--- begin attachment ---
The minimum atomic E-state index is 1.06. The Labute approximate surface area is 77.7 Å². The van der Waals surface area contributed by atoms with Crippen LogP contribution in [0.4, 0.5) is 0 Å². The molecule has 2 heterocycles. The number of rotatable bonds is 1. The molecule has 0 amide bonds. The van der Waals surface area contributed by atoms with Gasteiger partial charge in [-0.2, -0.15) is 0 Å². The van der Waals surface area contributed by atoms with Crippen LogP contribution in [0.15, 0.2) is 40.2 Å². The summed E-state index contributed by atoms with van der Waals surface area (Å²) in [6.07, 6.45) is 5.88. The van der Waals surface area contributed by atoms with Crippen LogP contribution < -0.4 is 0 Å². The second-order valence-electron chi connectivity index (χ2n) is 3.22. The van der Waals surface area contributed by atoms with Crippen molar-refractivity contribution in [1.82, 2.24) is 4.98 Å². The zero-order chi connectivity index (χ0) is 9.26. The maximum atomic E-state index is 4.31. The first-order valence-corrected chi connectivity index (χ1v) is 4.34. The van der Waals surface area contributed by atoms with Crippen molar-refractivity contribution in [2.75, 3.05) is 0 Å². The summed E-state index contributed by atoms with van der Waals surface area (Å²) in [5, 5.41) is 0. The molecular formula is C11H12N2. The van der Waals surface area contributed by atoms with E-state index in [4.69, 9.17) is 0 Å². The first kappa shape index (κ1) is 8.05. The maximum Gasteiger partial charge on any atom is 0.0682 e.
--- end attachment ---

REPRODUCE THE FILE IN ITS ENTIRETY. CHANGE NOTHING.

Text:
The minimum atomic E-state index is 1.06. The Labute approximate surface area is 77.7 Å². The van der Waals surface area contributed by atoms with Crippen LogP contribution in [0.4, 0.5) is 0 Å². The molecule has 2 heterocycles. The number of rotatable bonds is 1. The molecule has 0 amide bonds. The van der Waals surface area contributed by atoms with Gasteiger partial charge in [-0.2, -0.15) is 0 Å². The van der Waals surface area contributed by atoms with Crippen LogP contribution in [0.15, 0.2) is 40.2 Å². The summed E-state index contributed by atoms with van der Waals surface area (Å²) in [6.07, 6.45) is 5.88. The van der Waals surface area contributed by atoms with Crippen LogP contribution < -0.4 is 0 Å². The second-order valence-electron chi connectivity index (χ2n) is 3.22. The van der Waals surface area contributed by atoms with Crippen molar-refractivity contribution in [1.82, 2.24) is 4.98 Å². The zero-order chi connectivity index (χ0) is 9.26. The maximum atomic E-state index is 4.31. The first-order valence-corrected chi connectivity index (χ1v) is 4.34. The van der Waals surface area contributed by atoms with Crippen molar-refractivity contribution in [2.75, 3.05) is 0 Å². The summed E-state index contributed by atoms with van der Waals surface area (Å²) in [5, 5.41) is 0. The molecular formula is C11H12N2. The van der Waals surface area contributed by atoms with E-state index in [4.69, 9.17) is 0 Å². The first kappa shape index (κ1) is 8.05. The maximum Gasteiger partial charge on any atom is 0.0682 e.